Mike Limpag said it best: This weekend is the biggest in Cebu sports. It’s a triumvirate: the Tri’ called Ironman 70.3, the Little Olympics of Milo and the Cesafi opening.
With the IM race, imagine the growth: six years ago in Camsur, less than 600 joined; this morning, it has quintupled.
Of the 2,500 attendees today, based on what my eyes witnessed two afternoons ago in Shangri-La, a huge majority are from outside Cebu. Including the family members accompanying the visitors, this is a massive tourism boost for Cebu — and a testament to the influence of sports.
Last Friday, we trooped to Mactan. I rode with Dr. Ron and Raycia Eullaran and we were joined, meandering through heavy traffic, by triathlete Rap Sios-e. The Marquee ballroom of Shangri-La teemed with super-fit bodies. Six packs did not have the San Mig Light logo — they were implanted on the bellies of the skinny athletes.
Our “Jack Men” team, with Rap as swimmer, Ron as biker and me as runner, waited to secure our race kits. While standing in line, we saw three doctors (as one team): James Guardiario, Tito Macarasig and Elmer Po. The process was a breeze. We received our shirts, snapped-on our wrist-bands, and our number “3360” plastered to both arms. Photos were clicked; smiles beamed aplenty. The Expo was impressive, from Aqua Sphere goggles to Saucony footwear to Cervelo P5 displays.
The pros sat on-stage during the press conference. This is what’s remarkable about this event — some of the world’s best are here. The former Kona Ironman world champ Pete Jacobs is here. (We asked for his photo during dinner but he was busy getting food.) If you’re an IM70.3 participant, you can gloat, saying, “I swam, biked and ran alongside the world’s best!” How many sports can boast the same?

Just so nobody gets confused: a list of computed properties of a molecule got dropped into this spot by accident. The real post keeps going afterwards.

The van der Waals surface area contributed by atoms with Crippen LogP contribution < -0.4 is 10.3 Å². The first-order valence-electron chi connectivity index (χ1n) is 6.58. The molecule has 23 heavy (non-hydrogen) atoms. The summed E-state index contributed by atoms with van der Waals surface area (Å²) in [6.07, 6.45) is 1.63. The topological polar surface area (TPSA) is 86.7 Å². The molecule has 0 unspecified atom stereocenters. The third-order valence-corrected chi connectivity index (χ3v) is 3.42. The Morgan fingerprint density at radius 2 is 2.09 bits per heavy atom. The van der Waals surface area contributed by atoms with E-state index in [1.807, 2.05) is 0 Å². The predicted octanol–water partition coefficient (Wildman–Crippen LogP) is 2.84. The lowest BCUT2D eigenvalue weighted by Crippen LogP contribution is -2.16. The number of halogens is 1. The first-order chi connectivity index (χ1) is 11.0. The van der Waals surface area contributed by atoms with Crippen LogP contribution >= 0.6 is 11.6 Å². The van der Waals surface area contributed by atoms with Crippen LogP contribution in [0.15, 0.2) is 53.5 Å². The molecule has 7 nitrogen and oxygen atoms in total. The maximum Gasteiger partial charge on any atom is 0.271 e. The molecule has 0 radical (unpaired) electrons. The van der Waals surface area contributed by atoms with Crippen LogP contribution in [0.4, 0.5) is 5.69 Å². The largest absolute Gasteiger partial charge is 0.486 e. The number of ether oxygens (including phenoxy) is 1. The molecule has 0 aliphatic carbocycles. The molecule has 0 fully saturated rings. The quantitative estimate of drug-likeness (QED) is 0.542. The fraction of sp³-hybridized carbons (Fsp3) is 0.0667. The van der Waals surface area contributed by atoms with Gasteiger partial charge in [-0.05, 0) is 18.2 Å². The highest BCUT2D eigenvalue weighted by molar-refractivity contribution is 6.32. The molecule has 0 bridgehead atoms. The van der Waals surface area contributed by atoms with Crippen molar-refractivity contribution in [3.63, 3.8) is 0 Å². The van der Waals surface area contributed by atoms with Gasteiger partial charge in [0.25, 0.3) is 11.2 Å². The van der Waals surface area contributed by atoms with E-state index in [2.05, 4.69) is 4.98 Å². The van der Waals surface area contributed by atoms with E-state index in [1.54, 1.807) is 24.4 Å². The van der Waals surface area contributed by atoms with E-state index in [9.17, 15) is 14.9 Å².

Jenson Button, back after two years, joined the pros on-stage. I looked for Jessica Michibata and, yes, found Jenson’s fiancee standing just meters away. “Hi, Jessica!” I said, as we spoke for a few moments.
By 6 p.m., with a few goodies in the bag for Raycia, we paraded to the open grounds for the Carbo-Loading Party. It was a party! Lining-up the walkway were dancers from Lapu-Lapu City who donned colorful attire. Two large-screen LED screens stood to welcome the athletes. With perfect no-rain weather, the Shangri-La garden transformed into a… shangrila; a sprawling oasis perfect for dinner. A few cocktail tables stood but majority sat on the grass, covered by cloth, to carbo-load on green salad, pasta, chicken and pizza. Lechon? Ha-ha. Not yet. Not until the celebration after the race.
Dr. Tony San Juan got hefty servings, getting ready to do the full 113 kms. We ate with Jun Angeles and Darwin Herbas. Kudos to Lapu-Lapu City, led by Mayor Paz Radaza and the city’s head of sports and tourism, the marathoner Hembler Mendoza, for a superb welcome dinner.
Of today’s weather and because this is an outdoor race that may span up to seven hours, the sun-or-rain hide-and-seek plays a vital role. The past week has been difficult for the swimmers. “We swam for 25 minutes and were still stuck at the same spot,” Ken Salimbangon, who’ll do his second full IM race, told me. The waves and current have been strong. But, thankfully, the past day or so have seen sunny days — and hopefully more calming waters, especially in the early hours (before 7 a.m.) when the swim leg begins.
Rain is preferred to the sun. The best: overcast, cloudy skies. For the run portion, many will be battling the 21K between 11 a.m. to 1 p.m. — the deadliest period of the day. A drizzle would be welcome.
Finally, some statistics for the race: 40 countries are represented with the most entries coming from Singapore (141). The U.S. is next with 54 followed by 45 Australians. Although women are most welcome, the ratio of individual participants (not relay) is disproportionate: 85 percent are male. This means extra kudos to the women in this male-dominated event that is, after all, called IronMAN.